Curbside Cycle founder got his start in a tent of dubious legal status beside what was then the Brunswick House
Toronto’s cycling community lost a good friend, enthusiastic promoter and gentle leader with the unexpected death of Curbside Cycle founder and owner Don Watterson. Don died of a heart attack August 16.
Don was born on August 10, 1946, in Toronto’s Cabbagetown, just as the post-WWII car-buying and road-building frenzy started. He rode a bike to school until he was 16. And, as he told me during an interview last October, learned as a child, albeit in a “haphazard fashion,” to fix bikes.
In 1991 – the summer Mount Pinatubo erupted, as Don liked to recount – he opened “Curbside Bike Repair,” under a tent of dubious legal status, beside what was then the Brunswick House.
The tent on Bloor lasted only a few years. “I got chased by the city for a couple of summers,” he told Bike Talk in a 2012 interview (video below). He rented a vacant former candy store before settling into Curbside Cycle’s current location on Bloor, a stone’s throw from the site of the original tent.
Don’s store filled an important gap among retailers for a once-neglected consumer – the everyday cyclist.
The idea that cyclists should have bicycles suited to everyday trips for work, school or shopping may seem self-evident today but it wasn’t long ago that cyclists’ choices were largely limited to racing, mountain or recreational bikes.
In addition to functional bikes, Don also focused on useful accessories, though not always as successfully.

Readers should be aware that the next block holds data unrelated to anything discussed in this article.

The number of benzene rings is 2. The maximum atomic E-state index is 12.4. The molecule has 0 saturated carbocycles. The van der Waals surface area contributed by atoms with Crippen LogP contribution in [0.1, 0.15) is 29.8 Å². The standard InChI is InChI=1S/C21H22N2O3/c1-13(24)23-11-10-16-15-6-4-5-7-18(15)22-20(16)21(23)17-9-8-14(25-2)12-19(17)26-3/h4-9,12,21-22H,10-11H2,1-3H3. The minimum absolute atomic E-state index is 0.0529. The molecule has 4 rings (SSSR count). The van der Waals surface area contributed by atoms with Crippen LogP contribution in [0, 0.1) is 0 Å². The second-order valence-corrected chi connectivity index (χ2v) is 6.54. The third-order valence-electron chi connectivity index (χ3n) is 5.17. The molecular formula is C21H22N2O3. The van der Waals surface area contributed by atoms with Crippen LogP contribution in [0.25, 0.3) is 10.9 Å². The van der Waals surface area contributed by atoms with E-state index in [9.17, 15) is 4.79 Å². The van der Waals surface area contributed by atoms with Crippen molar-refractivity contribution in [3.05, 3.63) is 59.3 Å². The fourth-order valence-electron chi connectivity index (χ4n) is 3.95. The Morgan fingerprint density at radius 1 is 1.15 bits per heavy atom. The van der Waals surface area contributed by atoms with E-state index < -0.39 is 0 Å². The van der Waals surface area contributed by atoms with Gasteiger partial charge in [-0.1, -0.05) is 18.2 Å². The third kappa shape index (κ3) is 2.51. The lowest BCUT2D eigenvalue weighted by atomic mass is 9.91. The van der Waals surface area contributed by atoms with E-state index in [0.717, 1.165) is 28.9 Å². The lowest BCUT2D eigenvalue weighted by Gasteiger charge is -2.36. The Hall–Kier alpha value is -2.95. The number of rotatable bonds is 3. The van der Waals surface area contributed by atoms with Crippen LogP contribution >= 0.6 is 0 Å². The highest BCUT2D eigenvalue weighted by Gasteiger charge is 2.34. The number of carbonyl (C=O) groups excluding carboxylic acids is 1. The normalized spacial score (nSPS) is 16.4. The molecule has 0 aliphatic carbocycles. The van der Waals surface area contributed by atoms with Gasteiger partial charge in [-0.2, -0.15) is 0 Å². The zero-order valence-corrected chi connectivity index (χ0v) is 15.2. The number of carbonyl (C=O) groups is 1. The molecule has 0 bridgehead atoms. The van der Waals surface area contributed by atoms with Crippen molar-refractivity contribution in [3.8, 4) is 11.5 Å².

Eric Kamphof, who along with Aaron Enchin (Don’s step-son), manages the store, recalls Don’s exuberant embrace over the years of a variety of products – some of which his staff considered quirky, even nerdy. The side-flag designed to keep passing cars at a respectable distance was one such item.
Don had a similar enthusiasm for Dutch bikes, but with this product even he was surprised by its popularity. A decade ago, with inspiration from staff, Don started Fourth Floor Distribution to import Dutch and other bikes, including cargo bikes.
Don’s ‘all-in’ approach on many matters was part of his charm.
His bike shop eventually became a success, while Don turned increasingly to cycling advocacy, somewhat accidentally, like many others frustrated by Toronto’s slow pace in building a safe cycling network.
In 2007, Don became one of the founders of Bells on Bloor. The group’s original objective was to organize a fun, parade-like ride to give the public a glimpse of how beautiful our city (starting with Bloor) could be with more cyclists on its roads. One of Don’s contributions was to get posters into shop windows, a big feat in those days when few merchants were willing to be associated with bike lanes.
The first ride drew 500 cyclists and grew to 2,000 cyclists by the third year. Today, the Bloor bike lane pilot project moves up to 6,000 cyclists each day between Shaw and Avenue.
When I last chatted with Don, just days before his death, it was, naturally, on the Bloor bike lane (near Christie Pits), not far from the home he shared with his wife, Frances Enchin. (Don also has a son Garth, and a step-daughter Margot.)
He may well have been on his way to yoga class or a swim at the Bloor JCC, where he was a regular patron and of which he was an energetic booster.
Don’s good nature didn’t hide his disappointment at the city’s often lacklustre effort to make roads safe for cyclists. He could equip cyclists with the right bikes, but not with the right roads. And yet, Don never stopped believing in Toronto’s potential to become a great city not only of cyclists, but for cyclists.
Albert Koehl is an environmental lawyer and founder of Bells on Bloor.
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